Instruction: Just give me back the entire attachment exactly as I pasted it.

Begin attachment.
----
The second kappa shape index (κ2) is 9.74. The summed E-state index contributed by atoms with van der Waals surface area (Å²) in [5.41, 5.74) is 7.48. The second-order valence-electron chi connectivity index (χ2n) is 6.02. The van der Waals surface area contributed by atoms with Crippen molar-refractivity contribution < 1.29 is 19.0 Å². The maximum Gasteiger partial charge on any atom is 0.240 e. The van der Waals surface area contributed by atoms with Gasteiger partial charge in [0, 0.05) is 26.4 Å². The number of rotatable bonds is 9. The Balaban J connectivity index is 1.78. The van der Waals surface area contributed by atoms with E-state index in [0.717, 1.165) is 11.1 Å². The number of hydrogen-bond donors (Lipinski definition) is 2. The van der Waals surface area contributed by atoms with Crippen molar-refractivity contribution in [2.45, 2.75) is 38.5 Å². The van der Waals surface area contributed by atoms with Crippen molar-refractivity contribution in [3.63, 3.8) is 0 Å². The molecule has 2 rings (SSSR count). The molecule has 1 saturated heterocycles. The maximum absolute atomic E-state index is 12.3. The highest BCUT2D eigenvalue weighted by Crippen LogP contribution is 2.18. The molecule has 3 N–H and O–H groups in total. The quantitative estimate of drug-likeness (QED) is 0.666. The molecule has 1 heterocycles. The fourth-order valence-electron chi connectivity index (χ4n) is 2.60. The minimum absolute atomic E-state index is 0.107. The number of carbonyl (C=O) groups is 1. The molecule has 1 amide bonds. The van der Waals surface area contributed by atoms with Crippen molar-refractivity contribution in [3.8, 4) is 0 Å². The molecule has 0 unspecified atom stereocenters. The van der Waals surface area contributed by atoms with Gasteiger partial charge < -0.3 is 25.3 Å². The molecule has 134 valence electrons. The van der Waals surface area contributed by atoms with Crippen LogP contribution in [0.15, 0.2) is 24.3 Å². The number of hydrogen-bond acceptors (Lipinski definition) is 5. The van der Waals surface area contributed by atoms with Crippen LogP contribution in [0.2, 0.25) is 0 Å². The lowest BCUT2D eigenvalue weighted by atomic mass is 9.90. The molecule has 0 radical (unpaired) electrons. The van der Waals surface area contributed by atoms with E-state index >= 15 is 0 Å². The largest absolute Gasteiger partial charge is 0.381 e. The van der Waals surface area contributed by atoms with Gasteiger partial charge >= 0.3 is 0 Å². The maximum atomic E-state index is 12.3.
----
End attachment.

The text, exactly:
The second kappa shape index (κ2) is 9.74. The summed E-state index contributed by atoms with van der Waals surface area (Å²) in [5.41, 5.74) is 7.48. The second-order valence-electron chi connectivity index (χ2n) is 6.02. The van der Waals surface area contributed by atoms with Crippen molar-refractivity contribution < 1.29 is 19.0 Å². The maximum Gasteiger partial charge on any atom is 0.240 e. The van der Waals surface area contributed by atoms with Gasteiger partial charge in [0, 0.05) is 26.4 Å². The number of rotatable bonds is 9. The Balaban J connectivity index is 1.78. The van der Waals surface area contributed by atoms with E-state index in [0.717, 1.165) is 11.1 Å². The number of hydrogen-bond donors (Lipinski definition) is 2. The van der Waals surface area contributed by atoms with Crippen molar-refractivity contribution in [2.45, 2.75) is 38.5 Å². The van der Waals surface area contributed by atoms with Crippen molar-refractivity contribution in [3.63, 3.8) is 0 Å². The molecule has 2 rings (SSSR count). The molecule has 1 saturated heterocycles. The maximum absolute atomic E-state index is 12.3. The highest BCUT2D eigenvalue weighted by Crippen LogP contribution is 2.18. The molecule has 3 N–H and O–H groups in total. The quantitative estimate of drug-likeness (QED) is 0.666. The molecule has 1 heterocycles. The fourth-order valence-electron chi connectivity index (χ4n) is 2.60. The minimum absolute atomic E-state index is 0.107. The number of carbonyl (C=O) groups is 1. The molecule has 1 amide bonds. The van der Waals surface area contributed by atoms with Crippen molar-refractivity contribution in [3.8, 4) is 0 Å². The molecule has 0 unspecified atom stereocenters. The van der Waals surface area contributed by atoms with Gasteiger partial charge < -0.3 is 25.3 Å². The molecule has 134 valence electrons. The van der Waals surface area contributed by atoms with Crippen LogP contribution in [0.15, 0.2) is 24.3 Å². The number of hydrogen-bond acceptors (Lipinski definition) is 5. The van der Waals surface area contributed by atoms with Crippen LogP contribution in [0.2, 0.25) is 0 Å². The lowest BCUT2D eigenvalue weighted by atomic mass is 9.90. The molecule has 0 radical (unpaired) electrons. The van der Waals surface area contributed by atoms with E-state index >= 15 is 0 Å². The largest absolute Gasteiger partial charge is 0.381 e. The van der Waals surface area contributed by atoms with Gasteiger partial charge >= 0.3 is 0 Å². The maximum atomic E-state index is 12.3.